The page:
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Some Military Experts Say Trump’s Defense Budget Doesn’t Add Up

It appeared to be a classically braggadocios claim from President Donald Trump: The new administration's budget for 2018 would add $54 billion to the defense budget, "one of the largest increases in national defense spending in American history," the president claimed in his first address to both chambers of Congress.

But the numbers — as well as the history — don't quite add up, experts say.

"It's an Obama-esque budget with a Trump-sized sales pitch," Paul Scharre, senior fellow and director of the Future of Warfare Initiative at the Center for a New American Security and Iraq War veteran, told NBC News.

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Mark Cancian, senior adviser to the CSIS International Security Program and a former division chief at the Office of Management and Budget, said "it took about half a day to figure out where the $54 billion came from. After half a day, it became clear that they were measuring from the budget control caps, so it's really an increase from a decrease."

President Barack Obama signed the Budget Control Act in 2011, which capped federal spending until 2021. The legislation is a result of a compromise between Democrats and Republicans, and says that defense programs can't grow without comparable investment in domestic social programs.

Proponents say these caps have become a significant impediment to expand military spending and have brought down defense expenditures in recent years. Opponents say the caps have led to dangerous personnel and equipment shortfalls and are asking Congress to repeal the limits on defense spending.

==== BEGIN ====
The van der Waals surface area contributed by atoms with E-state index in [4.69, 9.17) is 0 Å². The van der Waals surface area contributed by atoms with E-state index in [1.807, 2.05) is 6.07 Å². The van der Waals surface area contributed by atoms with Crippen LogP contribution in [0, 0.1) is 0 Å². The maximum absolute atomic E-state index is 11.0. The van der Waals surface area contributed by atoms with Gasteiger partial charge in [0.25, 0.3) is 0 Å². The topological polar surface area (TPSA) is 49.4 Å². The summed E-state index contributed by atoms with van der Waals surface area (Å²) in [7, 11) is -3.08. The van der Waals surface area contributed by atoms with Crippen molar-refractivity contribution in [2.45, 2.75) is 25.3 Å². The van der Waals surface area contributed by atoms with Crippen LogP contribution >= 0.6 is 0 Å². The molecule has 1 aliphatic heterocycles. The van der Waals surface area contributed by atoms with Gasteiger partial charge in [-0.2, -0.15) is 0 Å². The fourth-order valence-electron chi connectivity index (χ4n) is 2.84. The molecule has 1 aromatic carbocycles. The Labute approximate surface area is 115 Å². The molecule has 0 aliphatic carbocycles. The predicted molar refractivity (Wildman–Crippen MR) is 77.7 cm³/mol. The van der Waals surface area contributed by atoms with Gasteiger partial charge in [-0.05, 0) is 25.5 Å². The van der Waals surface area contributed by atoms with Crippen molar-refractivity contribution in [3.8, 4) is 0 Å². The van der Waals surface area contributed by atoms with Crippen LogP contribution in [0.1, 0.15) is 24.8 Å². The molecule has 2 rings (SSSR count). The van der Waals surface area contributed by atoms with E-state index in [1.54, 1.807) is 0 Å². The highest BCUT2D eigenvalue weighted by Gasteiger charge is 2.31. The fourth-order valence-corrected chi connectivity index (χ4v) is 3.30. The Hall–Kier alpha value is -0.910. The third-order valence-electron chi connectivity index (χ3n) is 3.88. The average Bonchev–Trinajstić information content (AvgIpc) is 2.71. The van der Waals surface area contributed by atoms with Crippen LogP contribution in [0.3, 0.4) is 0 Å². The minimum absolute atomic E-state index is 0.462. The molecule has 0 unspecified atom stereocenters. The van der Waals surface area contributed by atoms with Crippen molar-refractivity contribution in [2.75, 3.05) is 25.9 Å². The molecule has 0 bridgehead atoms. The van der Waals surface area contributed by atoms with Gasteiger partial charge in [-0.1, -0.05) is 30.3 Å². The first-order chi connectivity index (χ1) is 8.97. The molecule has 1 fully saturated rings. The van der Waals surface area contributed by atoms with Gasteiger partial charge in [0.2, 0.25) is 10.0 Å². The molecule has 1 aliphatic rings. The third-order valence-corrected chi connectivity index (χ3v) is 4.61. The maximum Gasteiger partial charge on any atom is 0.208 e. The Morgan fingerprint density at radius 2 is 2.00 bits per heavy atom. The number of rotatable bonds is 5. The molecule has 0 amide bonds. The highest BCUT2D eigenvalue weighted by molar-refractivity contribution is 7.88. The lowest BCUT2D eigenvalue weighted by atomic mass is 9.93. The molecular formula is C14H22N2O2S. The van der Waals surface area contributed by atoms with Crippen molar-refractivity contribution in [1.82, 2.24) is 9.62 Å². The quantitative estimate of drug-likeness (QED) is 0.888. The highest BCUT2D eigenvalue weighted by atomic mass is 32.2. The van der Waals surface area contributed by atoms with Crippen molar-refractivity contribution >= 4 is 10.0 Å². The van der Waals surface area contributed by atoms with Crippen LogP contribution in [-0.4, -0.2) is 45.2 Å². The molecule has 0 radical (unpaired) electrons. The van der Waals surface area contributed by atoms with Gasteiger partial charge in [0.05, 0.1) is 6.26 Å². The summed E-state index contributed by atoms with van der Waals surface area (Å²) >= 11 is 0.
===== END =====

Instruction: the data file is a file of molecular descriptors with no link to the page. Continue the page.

"So the increase is not as large as people were expecting," Cancian added. "Obama had proposed an increasing of something like $35 billion above the caps, and Trump is proposing another $18 (billion) or so."

In the budget plan shared by the White House, the Trump administration attempted to sell their proposal as a 10 percent increase for fiscal year 2018. The administration said it would pay for the increase by making large cuts to the State Department and Environmental Protection Agency.

On Monday, 120 three- and four-star generals and flag officers stated their concern about cuts to the State Department and Foreign Affairs Budget.

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"As Secretary James Mattis said while Commander of U.S. Central Command, 'If you don't fully fund the State Department, then I need to buy more ammunition'," they wrote. "The military will lead the fight against terrorism on the battlefield, but it needs strong civilian partners in the battle against the drivers of extremism — lack of opportunity, insecurity, injustice and hopelessness."

Retired Gen. George Casey, who signed the letter and served as Army Chief of Staff from 2007 to 2011, was at Capitol Hill the day Mattis made that statement.

Mattis and Casey, who also led all coalition forces in Iraq from 2004 to 2007, spoke to a group of U.S. senators after a recent cut to defense funding.

"I started my comments to the senators by saying that it might seem like a bit of an anomaly to have a military guy here arguing for the State Department budget after the military budget just took a big cut, but that's how important it is," Casey said.

"It's an essential part of cementing the success of the security operations," he added.